Sunday, April 02, 2006

GKC sampler: faith and reason

As you know, I am a little too busy to write just now - but I think you will enjoy this sampler of Chesterton on faith and reason. If you need references, please ask, or use the Quotemeister. Better yet, read some Chesterton for yourself!

PS There are a lot of people who need help just now; some blogg, some don't. Please be sure to remember them in your prayers. I will remember you in mine.
-- Dr. Thursday.

Life is much too important to be taken seriously.

The world left to itself grows wilder than any creed.

People will tell you that theories don't matter and that logic and philosophy aren't practical. Don't you believe them. Reason is from God, and when things are unreasonable there is something the matter.

This is the definition of a faith. A faith is that which is able to survive a mood.

Religion might approximately be defined as the power which makes us joyful about the things that matter.

To become a Catholic is not to leave off thinking, but to learn how to think.

The Catholic Faith, which always preserves the unfashionable virtue, is at this moment alone sustaining the independent intellect of man.

Catholic virtue is often invisible because it is the normal. Christianity is always out of fashion because it is always sane; and all fashions are mild insanities. The Church always seems to be behind the times, when it is really beyond the times. It keeps the key of a permanent virtue. The human race has always admired the Catholic virtues, however little it can practise them; and oddly enough it has admired most those of them that the modern world most sharply disputes.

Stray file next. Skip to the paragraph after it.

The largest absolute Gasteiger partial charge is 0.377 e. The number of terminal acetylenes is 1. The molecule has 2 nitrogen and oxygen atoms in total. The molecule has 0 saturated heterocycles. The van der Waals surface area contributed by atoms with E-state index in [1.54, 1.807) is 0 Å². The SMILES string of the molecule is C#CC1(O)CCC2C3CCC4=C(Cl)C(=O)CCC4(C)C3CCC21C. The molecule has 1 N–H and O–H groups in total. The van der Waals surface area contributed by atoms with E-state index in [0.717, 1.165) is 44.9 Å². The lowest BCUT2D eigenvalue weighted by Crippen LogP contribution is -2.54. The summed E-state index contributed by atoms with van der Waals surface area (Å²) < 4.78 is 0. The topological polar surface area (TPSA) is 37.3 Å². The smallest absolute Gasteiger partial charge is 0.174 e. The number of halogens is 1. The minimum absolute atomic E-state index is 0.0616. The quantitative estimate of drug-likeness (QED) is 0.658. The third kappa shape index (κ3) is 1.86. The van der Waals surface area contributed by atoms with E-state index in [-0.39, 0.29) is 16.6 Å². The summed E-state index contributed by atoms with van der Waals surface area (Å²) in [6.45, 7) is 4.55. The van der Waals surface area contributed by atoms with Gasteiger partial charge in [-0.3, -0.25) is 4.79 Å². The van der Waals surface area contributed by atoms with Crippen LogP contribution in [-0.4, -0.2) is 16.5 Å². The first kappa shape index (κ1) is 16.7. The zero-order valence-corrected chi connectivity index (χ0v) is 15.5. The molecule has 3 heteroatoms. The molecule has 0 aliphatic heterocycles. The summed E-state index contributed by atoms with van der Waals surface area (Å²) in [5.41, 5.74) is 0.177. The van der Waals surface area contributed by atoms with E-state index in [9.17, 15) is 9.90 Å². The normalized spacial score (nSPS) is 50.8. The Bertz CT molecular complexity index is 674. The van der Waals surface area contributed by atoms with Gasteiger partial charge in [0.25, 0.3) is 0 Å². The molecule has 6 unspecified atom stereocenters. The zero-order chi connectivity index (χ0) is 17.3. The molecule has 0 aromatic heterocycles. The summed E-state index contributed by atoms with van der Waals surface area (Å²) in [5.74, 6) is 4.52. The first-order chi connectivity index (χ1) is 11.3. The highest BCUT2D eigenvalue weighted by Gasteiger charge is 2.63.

The Christian ideal has not been tried and found wanting. It has been found difficult; and left untried.

We have got to explain somehow that the great mysteries like the Blessed Trinity or the Blessed Sacrament are the starting points for trains of thought far more stimulating, subtle and even individual, compared with which all that skeptical scratching is as thin, shallow and dusty as a nasty piece of scandal-mongering in a New England village. Thus, to accept the Logos as a truth is to be in the atmosphere of the absolute, not only with St. John the Evangelist, but with Plato and all the great mystics of the world.

Take away the supernatural, and what remains is the unnatural.

When once one believes in a creed, one is proud of its complexity, as scientists are proud of the complexity of science. It shows how rich it is in discoveries. If it is right at all, it is a compliment to say that it's elaborately right. A stick might fit a hole or a stone a hollow by accident. But a key and a lock are both complex. And if a key fits a lock, you know it is the right key.

You cannot evade the issue of God, whether you talk about pigs or the binomial theory, you are still talking about Him. Now if Christianity be ... a fragment of metaphysical nonsense invented by a few people, then, of course, defending it will simply mean talking that metaphysical nonsense over and over again. But if Christianity should happen to be true - that is to say, if its God is the real God of the universe - then defending it may mean talking about anything or everything. Things can be irrelevant to the proposition that Christianity is false, but nothing can be irrelevant to the proposition that Christianity is true.